Volunteer tourism, or voluntourism, is a travel trend that has had some controversy but is still very popular, particularly in the U.S. It is a multi-billion dollar industry, where people can travel all over the world, to impoverished countries near and far, so they can work at orphanages, farms, and animal sanctuaries. It’s a vacation without the guilt.
Introductions to the program usually start off with something like, “Looking for a beautiful vacation in Africa, while providing aid to desperate orphanages? Look no further!”
This kind of tourism has created a mindset of the “first world savior” who is gracing a developing country with their assistance and mere presence. Often times, they are doing more harm than they realize. First off, the experience, in general, is more geared towards the person doing the volunteering. Their experiences will fuel their ideas of poverty, war, and the obsolete stereotypes of the past, all while inflating their ego.
Of course, there are many people that do great work volunteering in countries in need. However, what these people (the orphans, refugees, sick, etc.) really need, is to be treated like a human. They are often victims of extreme circumstances, and having visitors come to “help” can make things worse. Volunteers come for short periods of time and are unlikely to ever return, abandoning the people the established relationships with.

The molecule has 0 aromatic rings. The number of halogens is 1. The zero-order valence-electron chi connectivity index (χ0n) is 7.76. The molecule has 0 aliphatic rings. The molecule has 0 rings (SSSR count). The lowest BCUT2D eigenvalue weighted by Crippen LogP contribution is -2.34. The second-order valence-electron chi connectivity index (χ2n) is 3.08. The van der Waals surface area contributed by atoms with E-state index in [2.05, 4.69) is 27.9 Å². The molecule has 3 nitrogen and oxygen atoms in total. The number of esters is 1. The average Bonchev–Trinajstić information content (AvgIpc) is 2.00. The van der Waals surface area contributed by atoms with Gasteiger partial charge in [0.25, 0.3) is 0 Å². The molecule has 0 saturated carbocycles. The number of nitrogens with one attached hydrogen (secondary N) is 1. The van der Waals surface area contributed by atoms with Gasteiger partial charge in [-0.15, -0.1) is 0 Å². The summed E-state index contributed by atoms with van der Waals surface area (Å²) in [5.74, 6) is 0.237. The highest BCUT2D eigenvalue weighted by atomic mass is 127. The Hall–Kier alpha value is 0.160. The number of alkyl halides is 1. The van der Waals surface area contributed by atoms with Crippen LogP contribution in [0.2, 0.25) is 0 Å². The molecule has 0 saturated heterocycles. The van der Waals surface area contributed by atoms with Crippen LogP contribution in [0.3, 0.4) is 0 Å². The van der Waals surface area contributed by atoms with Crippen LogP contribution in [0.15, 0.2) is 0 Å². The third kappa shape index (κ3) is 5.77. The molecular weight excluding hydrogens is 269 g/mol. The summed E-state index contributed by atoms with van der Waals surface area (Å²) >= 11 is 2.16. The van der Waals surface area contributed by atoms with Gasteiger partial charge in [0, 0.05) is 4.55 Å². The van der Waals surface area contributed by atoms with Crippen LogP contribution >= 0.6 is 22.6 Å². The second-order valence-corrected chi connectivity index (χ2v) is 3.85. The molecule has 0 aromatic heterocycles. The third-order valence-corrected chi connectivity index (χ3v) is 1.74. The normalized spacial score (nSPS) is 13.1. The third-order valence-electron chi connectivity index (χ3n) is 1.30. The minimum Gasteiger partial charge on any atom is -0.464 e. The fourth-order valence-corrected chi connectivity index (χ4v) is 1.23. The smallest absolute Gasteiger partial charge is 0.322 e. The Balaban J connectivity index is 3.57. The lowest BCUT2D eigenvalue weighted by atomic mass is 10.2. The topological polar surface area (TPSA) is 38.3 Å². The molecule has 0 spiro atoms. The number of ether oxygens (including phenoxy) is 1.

I see so many pictures of people I know, who go to war zones and orphanages and developing nations. I see them surrounded by adorable children, after knowing them for only a few weeks. I can’t help but be saddened by how the children must feel when, time and time again, the people they become attached to (who coddle them and give them affection) are constantly abandoning them. It is a rotation that has been proven to be damaging to a child’s mental health.
I feel sickened when I see all the vlogs on YouTube, the Facebook posts, the Instagram photosets, and all the noise on social media that people put out there. They talk about how appreciated they were. How much they changed these children’s lives.
The reality is, these volunteer programs do much more harm than good. As wholehearted as some of these efforts and intentions may be, the volunteers are not the ones who will actually be “saving” or benefiting the community.
Instead of thinking what we can give and do for them, we need to think about how we can help them help themselves. Think of the classic “give a man a fish scenario.” What will benefit the communities most, is the opportunities and tools to work, learn, and create for themselves. Charities like Heifer, who donate animals to villages, are a great example.
My suggestion is, if you are genuinely passionate about helping others, do extensive research on where best you can direct your efforts. Avoid the exploitation supported by the voluntourism industries, and strive to make a real, visible change.
I’m not trying to criticize people who have done this, as a lot of this has not occurred to them, and the damage was not intentional. This is merely my opinion, and I welcome you all to comment your thoughts and insights below.